But even though that's the root of the problem, there are still other factors in play. (After all, that still doesn't explain why puppets on stands with no arm inside giving them expression still look better than posers)

    Part of the problem is with the construction of the posers...the stuffing inside, the generic expressions they're built with. Though they may be a close match, they look different and the difference is always worse.

    And at this point, i'm going to say something very unpopular and i'm about to lay major criticism on a longtime valued employee of Henson. But John E. Barrett's whole style of photography is just a poor fit with the Muppets. Sure the guy's been in charge of poser photography for decades and he's been entrusted with that task, has had exhibits of his work and won numerous awards and while the photos themselves may be well-done as photographs, they still do not compliment or capture the essence of the Muppets. The problem is that his entire style is based on both trying to make something fake look like something real as well as trying to make it "fit" into the square peg of 2d still image...the latter is why Kermit has traditionally been the worst looking poser year after year, rebuild after rebuild. Both photographer and poser builders try to make his unusual head shape look more "head-on friendly" - looking more like a cartoon drawing simplification, hence what always ends up being that flat-head look.

    Poser photography, under Barrett's watch, is a method of making substandard already poor-looking Muppets try to duplicate the real things. But the end result is that so much emphasis is placed on the artifice that they miss capturing the soul of what they're trying to duplicate. The photography "expert" frequently misses the larger picture, so to speak. As Cantus the Minstrel would say, Barrett "looks, but he doesn't see."

    It doesn't matter if the photo in question is full-body or from the waist up. Actually those waist-up photos are worse because they really highlight how they aren't the actual Muppets they're trying to pass them off as - you can see how bad it was from the debut issue of Muppet Magazine. The cover had that flathead generic "fixed expression" Kermit that would plague the poser Kermit's for decades and a very ugly Fozzie (which looked really bad compared to the puppet version that existed at the time). Within those pages, article after article just looks "bad" or "wrong" with the worst being the Vet's Hospital feature where they do a quasi cartoon with photography serving as the panels instead of drawing with the poser Muppets posing with Susan Lucci. The Muppets look stiffed and well..."posed" instead of full of life. The whole essence of the photos are too focused on trying to serve as a substitute that they miss what makes the real things the special things they are.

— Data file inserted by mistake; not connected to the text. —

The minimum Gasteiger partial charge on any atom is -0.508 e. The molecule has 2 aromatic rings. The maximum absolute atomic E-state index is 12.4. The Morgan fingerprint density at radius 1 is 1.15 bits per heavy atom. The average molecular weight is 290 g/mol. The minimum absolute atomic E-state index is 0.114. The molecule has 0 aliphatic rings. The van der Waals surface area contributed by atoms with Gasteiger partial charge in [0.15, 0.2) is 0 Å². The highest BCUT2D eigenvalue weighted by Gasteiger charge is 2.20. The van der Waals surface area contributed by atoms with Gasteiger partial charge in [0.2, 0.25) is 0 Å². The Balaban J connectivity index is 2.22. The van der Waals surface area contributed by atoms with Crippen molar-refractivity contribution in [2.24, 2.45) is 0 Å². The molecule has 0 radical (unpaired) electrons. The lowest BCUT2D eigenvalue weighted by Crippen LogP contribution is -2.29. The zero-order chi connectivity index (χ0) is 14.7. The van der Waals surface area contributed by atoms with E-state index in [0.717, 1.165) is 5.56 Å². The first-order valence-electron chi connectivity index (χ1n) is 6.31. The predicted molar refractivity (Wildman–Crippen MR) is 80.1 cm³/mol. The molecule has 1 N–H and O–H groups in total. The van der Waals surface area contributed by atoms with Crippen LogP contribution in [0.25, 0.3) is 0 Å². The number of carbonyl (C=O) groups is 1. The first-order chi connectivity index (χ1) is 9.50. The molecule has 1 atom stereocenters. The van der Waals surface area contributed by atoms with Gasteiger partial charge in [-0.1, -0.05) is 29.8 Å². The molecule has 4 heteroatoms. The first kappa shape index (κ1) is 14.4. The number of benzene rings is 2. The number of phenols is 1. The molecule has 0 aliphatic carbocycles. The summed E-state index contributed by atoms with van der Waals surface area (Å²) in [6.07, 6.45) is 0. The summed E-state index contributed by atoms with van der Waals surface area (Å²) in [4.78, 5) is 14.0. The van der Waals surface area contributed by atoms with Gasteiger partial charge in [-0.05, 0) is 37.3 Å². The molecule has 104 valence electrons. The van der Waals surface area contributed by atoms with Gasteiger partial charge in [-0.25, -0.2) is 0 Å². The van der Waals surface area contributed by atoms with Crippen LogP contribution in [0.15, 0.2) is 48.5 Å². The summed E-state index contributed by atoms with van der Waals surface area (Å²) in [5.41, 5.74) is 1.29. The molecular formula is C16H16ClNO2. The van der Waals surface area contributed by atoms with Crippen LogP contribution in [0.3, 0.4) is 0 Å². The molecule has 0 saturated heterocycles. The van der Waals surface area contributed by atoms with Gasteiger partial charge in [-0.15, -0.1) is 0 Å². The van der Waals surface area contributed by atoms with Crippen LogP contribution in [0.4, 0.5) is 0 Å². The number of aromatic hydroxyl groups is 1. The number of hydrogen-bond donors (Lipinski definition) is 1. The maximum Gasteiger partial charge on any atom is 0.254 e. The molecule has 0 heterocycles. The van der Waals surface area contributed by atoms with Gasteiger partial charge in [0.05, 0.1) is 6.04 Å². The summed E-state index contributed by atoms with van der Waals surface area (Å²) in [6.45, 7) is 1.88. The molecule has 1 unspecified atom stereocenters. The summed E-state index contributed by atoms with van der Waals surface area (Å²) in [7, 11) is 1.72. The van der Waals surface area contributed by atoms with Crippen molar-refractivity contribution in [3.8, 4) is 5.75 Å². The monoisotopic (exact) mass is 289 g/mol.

Barrett was too good at his task. Unfortunately his task itself was all kinds of wrong; a fool's errand and ill-defined. His work was akin to those who photograph food for menus, commercials, and print ads - they rarely use real food because real food melts under lights, have visible grease, etc. There's a whole side-industry in "food" photography that's designed to make the viewer desire the food pictured. But you sure as heck wouldn't want to eat what's in the picture because it's not real. Poser photos are equally as "un-appetizing". They may make the subject matter look idealized and more "appealing" but they take away the whole basic elements that made people desire what's supposed to be represented in the photographs to begin with.

    Should poser photography be done away with? No, there was after all reason for its creation - to get certain types of shots one couldn't get with the real Muppets. But they should be reserved for those cases. The ratio needs to be reversed...instead of over 90% of Muppet photos being done with posers, it needs to be the other way around. It needs to be a tool in the overall arsenal, not the entire toolkit itself.

    They also need some skilled photographers to add a fresh perspective and re-invent the wheel, undoing all of the damage that Barrett's "leadership" has done. His apprentices learn his technique and style which draws them further away from the actual true source that it's supposed to be representing.